Australians still financially challenged


By Megan Tran

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New research from BT Financial Group has shown that nearly a third of Australians live from pay cheque to pay cheque and 30 per cent of them are concerned about the amount they must find to extinguish debt each month.

The new statistics revealed more Australians are experiencing financial pressure despite 70 per cent believing they have strong or complete control over their finances.

Concern about debt was similar for low and high income earners indicating there was little correlation between level of earnings and attitudes towards debt, according to BT head of financial literacy and advocacy Bryan Ashenden.

“No one is immune. We all have worries about our money from time to time, but what can make a difference is to put steps in place, so that we worry less,” he said.

The study contradicted conventional wisdom about millennials, showing they were not frivolous with their savings and did take their financial matters seriously.

To this end the paper showed millennials were financially well prepared with nearly half (49 per cent) saying they always or often create strategies to reach their financial aspirations, compared with 39 per cent of generation X.

However 18 per cent of millennials admitted they always or often spent more money than needed compared with 10 per cent of gen X.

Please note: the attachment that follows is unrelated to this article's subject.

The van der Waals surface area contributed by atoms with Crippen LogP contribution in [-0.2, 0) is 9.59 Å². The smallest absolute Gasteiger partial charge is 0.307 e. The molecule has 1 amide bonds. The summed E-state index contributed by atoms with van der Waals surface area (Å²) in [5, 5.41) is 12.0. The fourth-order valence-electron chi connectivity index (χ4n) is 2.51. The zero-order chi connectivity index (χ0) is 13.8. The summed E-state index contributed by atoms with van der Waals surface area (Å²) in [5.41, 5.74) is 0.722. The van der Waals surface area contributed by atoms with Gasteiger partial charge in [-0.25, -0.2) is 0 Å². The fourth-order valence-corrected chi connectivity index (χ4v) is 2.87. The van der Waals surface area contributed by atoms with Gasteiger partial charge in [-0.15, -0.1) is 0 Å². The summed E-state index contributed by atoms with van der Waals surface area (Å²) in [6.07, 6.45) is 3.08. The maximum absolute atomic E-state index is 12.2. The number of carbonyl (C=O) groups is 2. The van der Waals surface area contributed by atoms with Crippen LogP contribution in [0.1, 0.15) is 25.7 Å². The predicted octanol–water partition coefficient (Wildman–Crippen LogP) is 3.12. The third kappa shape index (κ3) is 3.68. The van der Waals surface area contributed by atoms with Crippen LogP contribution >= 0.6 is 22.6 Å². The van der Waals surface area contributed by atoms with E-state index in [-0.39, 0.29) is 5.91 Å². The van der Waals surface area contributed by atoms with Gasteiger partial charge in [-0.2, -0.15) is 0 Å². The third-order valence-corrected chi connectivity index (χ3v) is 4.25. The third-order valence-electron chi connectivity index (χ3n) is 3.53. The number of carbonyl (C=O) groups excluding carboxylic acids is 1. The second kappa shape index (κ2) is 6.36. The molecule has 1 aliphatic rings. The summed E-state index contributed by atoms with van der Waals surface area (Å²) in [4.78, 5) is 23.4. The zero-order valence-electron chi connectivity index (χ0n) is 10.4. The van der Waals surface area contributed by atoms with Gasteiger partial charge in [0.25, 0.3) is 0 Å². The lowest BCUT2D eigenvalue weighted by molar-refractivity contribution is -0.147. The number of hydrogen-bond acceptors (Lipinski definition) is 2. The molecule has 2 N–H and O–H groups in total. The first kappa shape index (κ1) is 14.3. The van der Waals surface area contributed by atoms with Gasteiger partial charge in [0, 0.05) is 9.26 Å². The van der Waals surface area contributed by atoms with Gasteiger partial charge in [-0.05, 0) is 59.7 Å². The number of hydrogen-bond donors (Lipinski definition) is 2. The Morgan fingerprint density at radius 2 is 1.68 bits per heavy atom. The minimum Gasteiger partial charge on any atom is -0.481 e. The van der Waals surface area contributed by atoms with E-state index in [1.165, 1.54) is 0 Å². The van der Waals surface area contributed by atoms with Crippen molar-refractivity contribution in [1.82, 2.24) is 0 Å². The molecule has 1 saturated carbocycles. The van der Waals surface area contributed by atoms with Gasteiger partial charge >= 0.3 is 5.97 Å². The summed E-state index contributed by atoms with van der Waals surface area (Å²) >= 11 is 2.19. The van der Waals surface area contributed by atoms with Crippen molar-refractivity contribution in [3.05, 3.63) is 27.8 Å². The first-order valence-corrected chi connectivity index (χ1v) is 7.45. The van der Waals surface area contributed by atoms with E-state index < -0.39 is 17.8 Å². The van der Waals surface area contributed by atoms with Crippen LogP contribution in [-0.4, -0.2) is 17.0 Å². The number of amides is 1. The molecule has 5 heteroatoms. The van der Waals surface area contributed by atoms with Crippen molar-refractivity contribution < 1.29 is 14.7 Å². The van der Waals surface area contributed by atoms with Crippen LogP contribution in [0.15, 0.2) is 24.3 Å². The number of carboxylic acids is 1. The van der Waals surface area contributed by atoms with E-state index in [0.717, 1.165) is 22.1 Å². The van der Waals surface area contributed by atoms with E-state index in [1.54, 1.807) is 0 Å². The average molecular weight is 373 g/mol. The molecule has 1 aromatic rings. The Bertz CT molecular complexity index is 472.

One example is primary school teacher Michelle Taylor, 28, who along with her husband, Heath, made it a priority to plan for their financial future.

Through their disciplined approach they could pay for their wedding in full and their honeymoon in Europe.

“I’ve always been a very organised person and my husband is sensible with his cash too. We have good jobs but the main thing is we’ve always had a budget to make sure we only spend what we can afford,” Taylor said.

“There is a misconception that millennials are frivolous and will never be able to get on the property ladder. I believe this is a big generalisation that doesn't hold true for all young people. I have secured a property purchase twice now, once on my own and now with Heath. People who say budgeting is limiting and makes life dull might be surprised to realise the benefits of making a plan, sticking to it and reaping the reward for that effort,” she added.

Taylor pointed out that though her generation took financial matters seriously they could also be a source of stress for many.

She said her parents’ example of saving money had impacted her own lifestyle and if the couple were to have children it would be something she would instil in them.

“I’m a firm believer in the value I have towards money which I’ve inherited from my parents by making smart decisions and knowing that money doesn't miraculously appear from an unknown source.”

Taylor doesn’t feel these saving habits have negatively affected her, instead saying she can “enjoy the fruits of my labour and have something to look forward to by saving for things [I] really want”.

Ashenden said people can manage their finances first by having conversations about monetary matters with their family and, from there, mapping what their finances look like and put steps in place to properly manage their money.

According to BT Financial Group other ways to manage money include consolidating loans to get a better interest rate to overcome debt, saving into superannuation and seeking financial advice to design a plan based on your lifestyle.

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